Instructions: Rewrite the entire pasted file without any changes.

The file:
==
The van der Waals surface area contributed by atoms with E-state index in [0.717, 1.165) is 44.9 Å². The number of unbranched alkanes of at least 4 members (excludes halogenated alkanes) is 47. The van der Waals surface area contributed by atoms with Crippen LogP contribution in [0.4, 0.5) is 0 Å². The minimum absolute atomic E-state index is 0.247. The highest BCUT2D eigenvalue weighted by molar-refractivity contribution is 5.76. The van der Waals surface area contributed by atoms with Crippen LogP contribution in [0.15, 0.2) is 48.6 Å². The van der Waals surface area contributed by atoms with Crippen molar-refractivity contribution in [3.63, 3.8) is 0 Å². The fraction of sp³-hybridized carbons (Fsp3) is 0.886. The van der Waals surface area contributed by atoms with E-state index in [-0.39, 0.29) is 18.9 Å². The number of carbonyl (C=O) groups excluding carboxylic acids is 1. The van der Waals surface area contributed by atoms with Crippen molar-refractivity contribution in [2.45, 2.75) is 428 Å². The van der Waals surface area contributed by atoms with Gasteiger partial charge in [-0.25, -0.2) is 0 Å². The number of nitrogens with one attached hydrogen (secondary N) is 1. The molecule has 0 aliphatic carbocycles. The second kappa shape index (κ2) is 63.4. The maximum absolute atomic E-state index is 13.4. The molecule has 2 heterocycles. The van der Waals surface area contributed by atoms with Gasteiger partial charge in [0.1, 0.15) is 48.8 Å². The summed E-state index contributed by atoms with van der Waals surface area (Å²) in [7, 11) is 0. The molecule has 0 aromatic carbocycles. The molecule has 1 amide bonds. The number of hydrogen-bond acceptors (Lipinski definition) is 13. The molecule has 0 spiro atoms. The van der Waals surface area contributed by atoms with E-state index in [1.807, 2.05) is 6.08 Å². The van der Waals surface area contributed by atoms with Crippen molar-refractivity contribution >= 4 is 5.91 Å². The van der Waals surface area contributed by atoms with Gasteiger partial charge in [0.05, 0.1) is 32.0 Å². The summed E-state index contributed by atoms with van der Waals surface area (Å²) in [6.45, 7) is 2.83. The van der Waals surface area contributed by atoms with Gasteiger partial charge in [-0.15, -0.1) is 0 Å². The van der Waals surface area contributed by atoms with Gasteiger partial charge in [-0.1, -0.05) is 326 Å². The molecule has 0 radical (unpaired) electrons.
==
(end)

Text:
The van der Waals surface area contributed by atoms with E-state index in [0.717, 1.165) is 44.9 Å². The number of unbranched alkanes of at least 4 members (excludes halogenated alkanes) is 47. The van der Waals surface area contributed by atoms with Crippen LogP contribution in [0.4, 0.5) is 0 Å². The minimum absolute atomic E-state index is 0.247. The highest BCUT2D eigenvalue weighted by molar-refractivity contribution is 5.76. The van der Waals surface area contributed by atoms with Crippen LogP contribution in [0.15, 0.2) is 48.6 Å². The van der Waals surface area contributed by atoms with Crippen molar-refractivity contribution in [3.63, 3.8) is 0 Å². The fraction of sp³-hybridized carbons (Fsp3) is 0.886. The van der Waals surface area contributed by atoms with E-state index in [-0.39, 0.29) is 18.9 Å². The number of carbonyl (C=O) groups excluding carboxylic acids is 1. The van der Waals surface area contributed by atoms with Crippen molar-refractivity contribution in [2.45, 2.75) is 428 Å². The van der Waals surface area contributed by atoms with Gasteiger partial charge in [-0.25, -0.2) is 0 Å². The number of nitrogens with one attached hydrogen (secondary N) is 1. The molecule has 0 aliphatic carbocycles. The second kappa shape index (κ2) is 63.4. The maximum absolute atomic E-state index is 13.4. The molecule has 2 heterocycles. The van der Waals surface area contributed by atoms with Gasteiger partial charge in [0.1, 0.15) is 48.8 Å². The summed E-state index contributed by atoms with van der Waals surface area (Å²) in [7, 11) is 0. The molecule has 0 aromatic carbocycles. The molecule has 1 amide bonds. The number of hydrogen-bond acceptors (Lipinski definition) is 13. The molecule has 0 spiro atoms. The van der Waals surface area contributed by atoms with E-state index in [1.807, 2.05) is 6.08 Å². The van der Waals surface area contributed by atoms with Crippen molar-refractivity contribution >= 4 is 5.91 Å². The van der Waals surface area contributed by atoms with Gasteiger partial charge in [0.05, 0.1) is 32.0 Å². The summed E-state index contributed by atoms with van der Waals surface area (Å²) in [6.45, 7) is 2.83. The van der Waals surface area contributed by atoms with Gasteiger partial charge in [-0.15, -0.1) is 0 Å². The van der Waals surface area contributed by atoms with Gasteiger partial charge in [-0.1, -0.05) is 326 Å². The molecule has 0 radical (unpaired) electrons.